February commenced with Lib-Dem angst over the £26,000 household benefits cap. It's thought 67,000 households were to be seriously affected by the proposed legislation.

Barclays announced around £6bn in full-year profits - around £700,000 an hour. Tens of thousands of workers picked up millions in bonuses.


Homes boost?

There was also a fresh move by the Government to inject a bit of life into a tired housing market. Up to £500,000 per new-build property was to underwritten by the government.

Then, the Government abandoned plans to do away with the one-year MOT. Transport secretary Justine Greening claimed the Vehicle and Operator Services Agency (VOSA) found almost 28% of car tested in 2010-2011 had one or more defects missed - and one out of every eight cars had their roadworthiness not assessed correctly.

Mid-Feb saw Tesco advertise for permanent unpaid nightshift workers. Permanent ones. The East Anglian advert was rapidly retracted, but caused uproar. "The advert is a mistake caused by an IT error by Jobcentre Plus and is being rectified," Tesco said in a statement.

"It is an advert for work experience with a guaranteed job interview at the end of it as part of a government-led work experience scheme."

Rubbish to all that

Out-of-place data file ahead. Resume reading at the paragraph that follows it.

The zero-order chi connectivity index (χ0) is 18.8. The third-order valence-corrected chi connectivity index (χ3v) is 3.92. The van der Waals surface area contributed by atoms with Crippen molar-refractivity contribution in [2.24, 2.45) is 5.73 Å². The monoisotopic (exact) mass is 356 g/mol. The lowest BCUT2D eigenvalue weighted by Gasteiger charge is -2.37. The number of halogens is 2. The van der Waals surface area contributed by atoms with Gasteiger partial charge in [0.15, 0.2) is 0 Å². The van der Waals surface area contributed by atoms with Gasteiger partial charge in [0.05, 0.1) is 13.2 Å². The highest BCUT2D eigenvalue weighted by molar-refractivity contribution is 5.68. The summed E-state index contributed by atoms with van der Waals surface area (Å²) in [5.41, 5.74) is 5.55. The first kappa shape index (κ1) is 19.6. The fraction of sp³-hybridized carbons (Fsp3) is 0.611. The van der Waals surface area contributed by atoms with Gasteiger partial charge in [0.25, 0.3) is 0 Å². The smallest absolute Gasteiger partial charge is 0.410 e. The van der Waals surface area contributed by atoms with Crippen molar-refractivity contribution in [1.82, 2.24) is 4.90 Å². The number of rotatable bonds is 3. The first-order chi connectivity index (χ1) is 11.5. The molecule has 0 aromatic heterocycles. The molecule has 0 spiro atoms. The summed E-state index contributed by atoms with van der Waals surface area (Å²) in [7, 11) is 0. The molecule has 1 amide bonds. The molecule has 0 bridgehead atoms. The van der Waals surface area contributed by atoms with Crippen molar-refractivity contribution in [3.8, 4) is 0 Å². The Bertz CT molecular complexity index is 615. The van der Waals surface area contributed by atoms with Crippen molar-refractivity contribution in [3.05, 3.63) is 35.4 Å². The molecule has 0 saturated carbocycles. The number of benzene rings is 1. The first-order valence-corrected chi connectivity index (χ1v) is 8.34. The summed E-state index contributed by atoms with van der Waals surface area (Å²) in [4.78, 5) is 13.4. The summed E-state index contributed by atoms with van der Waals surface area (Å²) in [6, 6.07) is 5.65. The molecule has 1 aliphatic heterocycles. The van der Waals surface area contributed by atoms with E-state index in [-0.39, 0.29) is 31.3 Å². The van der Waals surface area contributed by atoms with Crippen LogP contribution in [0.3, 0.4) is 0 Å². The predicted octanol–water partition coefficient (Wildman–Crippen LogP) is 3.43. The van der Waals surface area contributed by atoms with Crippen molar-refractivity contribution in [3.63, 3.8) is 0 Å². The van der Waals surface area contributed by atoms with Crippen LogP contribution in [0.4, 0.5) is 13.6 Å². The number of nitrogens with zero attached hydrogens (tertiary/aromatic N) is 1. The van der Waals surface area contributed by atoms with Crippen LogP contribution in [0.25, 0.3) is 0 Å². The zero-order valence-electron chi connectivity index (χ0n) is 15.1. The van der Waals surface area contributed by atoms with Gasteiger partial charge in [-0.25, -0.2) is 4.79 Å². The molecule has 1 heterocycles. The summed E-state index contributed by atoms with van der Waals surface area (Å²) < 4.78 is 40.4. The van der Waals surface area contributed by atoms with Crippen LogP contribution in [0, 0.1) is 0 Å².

Many people cheered the return of weekly bin collections - for some. Eight councils confirmed to Communities Secretary Eric Pickles that they would revert to weekly bin rounds. Fortnightly collections were hugely unpopular with many, accompanied by steep fines for those who overfilled their bins.

You could even be fined £1,000 for leaving your rubbish out on the wrong day by some councils.

Then an old Tory stalwart stepped into the ring in chilly mid February to tell a hard-up Derbyshire Mum she should be far more careful with the household budget. Edwina Currie tore a strip off a struggling woman on maternity leave on Nicky Campbell's Radio 5 Breakfast show.

Struggling

What the episode did highlight was the rising numbers of cash-strapped families not eating regular meals in order to survive - and the rise of food banks.

February finished with alarming news on residential care home fees, which had soared by more than £4,000 a year in some cases. Annual care home charges have hit more than £45,000 a year for some.

But Judge Philip Raynor said pressure on funding could not excuse a council from its duties under common law after Merseyside-based Sefton Council attempted to impose a fee freeze on local care home operators for a two-year period.